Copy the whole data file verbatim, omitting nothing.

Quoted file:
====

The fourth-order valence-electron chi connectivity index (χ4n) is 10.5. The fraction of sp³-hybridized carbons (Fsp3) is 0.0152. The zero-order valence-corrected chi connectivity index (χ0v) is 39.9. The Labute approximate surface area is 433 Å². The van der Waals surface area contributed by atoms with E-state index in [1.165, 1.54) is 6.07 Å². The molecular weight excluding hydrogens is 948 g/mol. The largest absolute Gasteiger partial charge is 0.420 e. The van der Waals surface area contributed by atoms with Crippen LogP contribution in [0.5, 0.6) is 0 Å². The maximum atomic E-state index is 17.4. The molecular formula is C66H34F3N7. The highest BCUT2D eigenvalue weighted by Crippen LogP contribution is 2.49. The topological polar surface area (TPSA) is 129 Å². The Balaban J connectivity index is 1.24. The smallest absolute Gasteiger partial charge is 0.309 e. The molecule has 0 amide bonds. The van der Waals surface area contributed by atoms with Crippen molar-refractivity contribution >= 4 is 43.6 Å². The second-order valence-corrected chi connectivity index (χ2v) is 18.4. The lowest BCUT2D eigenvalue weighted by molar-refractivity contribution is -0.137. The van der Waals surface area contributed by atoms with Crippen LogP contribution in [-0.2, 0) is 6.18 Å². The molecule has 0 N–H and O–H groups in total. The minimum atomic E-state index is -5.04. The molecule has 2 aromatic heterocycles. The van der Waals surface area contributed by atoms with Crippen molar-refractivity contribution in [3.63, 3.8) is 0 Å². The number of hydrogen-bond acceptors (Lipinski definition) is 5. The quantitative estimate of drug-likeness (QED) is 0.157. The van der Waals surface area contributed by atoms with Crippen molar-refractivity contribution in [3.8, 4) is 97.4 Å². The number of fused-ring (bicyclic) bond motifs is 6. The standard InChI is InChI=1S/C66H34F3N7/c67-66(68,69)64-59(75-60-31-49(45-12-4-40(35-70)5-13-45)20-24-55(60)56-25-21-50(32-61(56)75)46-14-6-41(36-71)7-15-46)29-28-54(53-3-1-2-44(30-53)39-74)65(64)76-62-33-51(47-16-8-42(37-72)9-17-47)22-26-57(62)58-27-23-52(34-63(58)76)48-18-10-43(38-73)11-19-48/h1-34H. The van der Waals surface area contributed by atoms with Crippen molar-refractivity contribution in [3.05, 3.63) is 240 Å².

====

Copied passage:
The fourth-order valence-electron chi connectivity index (χ4n) is 10.5. The fraction of sp³-hybridized carbons (Fsp3) is 0.0152. The zero-order valence-corrected chi connectivity index (χ0v) is 39.9. The Labute approximate surface area is 433 Å². The van der Waals surface area contributed by atoms with E-state index in [1.165, 1.54) is 6.07 Å². The molecular weight excluding hydrogens is 948 g/mol. The largest absolute Gasteiger partial charge is 0.420 e. The van der Waals surface area contributed by atoms with Crippen LogP contribution in [0.5, 0.6) is 0 Å². The maximum atomic E-state index is 17.4. The molecular formula is C66H34F3N7. The highest BCUT2D eigenvalue weighted by Crippen LogP contribution is 2.49. The topological polar surface area (TPSA) is 129 Å². The Balaban J connectivity index is 1.24. The smallest absolute Gasteiger partial charge is 0.309 e. The molecule has 0 amide bonds. The van der Waals surface area contributed by atoms with Crippen molar-refractivity contribution >= 4 is 43.6 Å². The second-order valence-corrected chi connectivity index (χ2v) is 18.4. The lowest BCUT2D eigenvalue weighted by molar-refractivity contribution is -0.137. The van der Waals surface area contributed by atoms with Crippen LogP contribution in [-0.2, 0) is 6.18 Å². The molecule has 0 N–H and O–H groups in total. The minimum atomic E-state index is -5.04. The molecule has 2 aromatic heterocycles. The van der Waals surface area contributed by atoms with Crippen molar-refractivity contribution in [3.63, 3.8) is 0 Å². The number of hydrogen-bond acceptors (Lipinski definition) is 5. The quantitative estimate of drug-likeness (QED) is 0.157. The van der Waals surface area contributed by atoms with Crippen molar-refractivity contribution in [3.8, 4) is 97.4 Å². The number of fused-ring (bicyclic) bond motifs is 6. The standard InChI is InChI=1S/C66H34F3N7/c67-66(68,69)64-59(75-60-31-49(45-12-4-40(35-70)5-13-45)20-24-55(60)56-25-21-50(32-61(56)75)46-14-6-41(36-71)7-15-46)29-28-54(53-3-1-2-44(30-53)39-74)65(64)76-62-33-51(47-16-8-42(37-72)9-17-47)22-26-57(62)58-27-23-52(34-63(58)76)48-18-10-43(38-73)11-19-48/h1-34H. The van der Waals surface area contributed by atoms with Crippen molar-refractivity contribution in [3.05, 3.63) is 240 Å².